One other note is that once you click on the "Expand" for the column after the merge step - then the UI does start sending the queries to the database again, and performance gets much better. It's ONLY on the merge step that the UI tries to do it itself vs. using the database.


I sure wish Microsoft would fix these issues when hitting SQL server databases:

1. This issue

2. The table/view navigation screen not being able to show synonyms. I can select tables or views, synonyms should show up also and work exactly the same

3. The inability to use a SQL override as the source step, but then being able to add additional steps that still get pushed down (for example, filtering, aggregation, etc.). If it would just submit the query, substituting the SQL in "as if" it were a table name, everything would work fine - and would remove the huge bottleneck that SQL overrides stop getting pushed down


Sorry I don't have better answers...I've been pounding on these with Microsoft for 6+ months at this point but unfortunately don't see any progress being made.




Community Support
Community Support

hi, @Anonymous

here are some suggestions for you refer to

1. When you connect to the SQL Server you can expand the "Advanced options" and input a SQL query to pull in the data that you want.

2. Use directquery instead of import, do these steps in SQL


3. "Removed Duplicates" as this blog



Best Regards,



Community Support Team _ Lin
If this post helps, then please consider Accept it as the solution to help the other members find it more quickly.
Not applicable

Hi Lin,


I actually tried the ideas in Chris Webb's blog already - "tricking" Power Query into knowing what the primary key was didn't help performance at all.


Note that the merge isn't a problem "after" the columns from the 2nd table have been expanded, but the step that actually does the merge itself (BEFORE you can expand the columns) is. Power Query seems to import the entire tables for some idea why.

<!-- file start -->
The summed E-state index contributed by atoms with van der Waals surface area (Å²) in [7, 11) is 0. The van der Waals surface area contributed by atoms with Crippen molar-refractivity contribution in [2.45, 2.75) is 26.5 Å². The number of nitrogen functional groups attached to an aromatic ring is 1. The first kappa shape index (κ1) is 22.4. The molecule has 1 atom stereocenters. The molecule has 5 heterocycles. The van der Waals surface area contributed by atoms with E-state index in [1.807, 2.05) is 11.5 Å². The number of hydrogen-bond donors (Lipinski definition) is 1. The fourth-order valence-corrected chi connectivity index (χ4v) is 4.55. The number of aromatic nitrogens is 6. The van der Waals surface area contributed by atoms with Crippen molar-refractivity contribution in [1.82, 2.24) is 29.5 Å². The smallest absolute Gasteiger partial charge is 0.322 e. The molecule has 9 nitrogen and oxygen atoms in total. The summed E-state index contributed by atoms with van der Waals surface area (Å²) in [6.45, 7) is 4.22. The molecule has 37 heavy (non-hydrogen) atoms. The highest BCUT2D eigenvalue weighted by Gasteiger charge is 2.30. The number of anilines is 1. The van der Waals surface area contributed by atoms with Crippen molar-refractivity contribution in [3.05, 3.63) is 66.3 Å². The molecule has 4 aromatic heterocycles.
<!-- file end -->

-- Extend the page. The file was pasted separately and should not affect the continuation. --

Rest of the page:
Also, we're trying not to ask end users to have to write SQL - one because some of them can't do that...but also because if you use a SQL statement but then have to do any processing in Power Query to do anything else, it can't push down, causing huge performance issues.


I have not tried the "use direct query" option yet - we import everything to get the performance of in-memory. But maybe I could start with direct queries and then flip them to import - I'll give these a try and see if, in direct query mode, this issue goes away. It wouldn't be a perfect solution (for example, if we needed to later change the ETL then there is no way to go from "import" back to "direct query" - but at least it would be something.


Thank you!


Not applicable

p.s. when I say "Note that the merge isn't a problem "after" the columns from the 2nd table have been expanded, but the step that actually does the merge itself (BEFORE you can expand the columns) is. Power Query seems to import the entire tables for some idea why"


what I mean is - I don't understand why power query has to pull in the entire tables...if it just needs to list the columns so you can use the "expand columns" function, then it should (at most) only need to bring back a single row. Actually it "shouldn't" need to do this - Power Query already has the list of columns from the merged table before it even starts the merge. But if for some reason this step needs to show them, then instead of joining locally in PBI (which it seems to be doing), it should do a "select top 1 * from a join b" type of thing.


I'd be happy to do a webex to demonstrate the exact issue if that would help - we'd love to get this resolved. We've got users trying to join tables with tens to hundreds of millions of rows in...and this bug grinds development to a halt.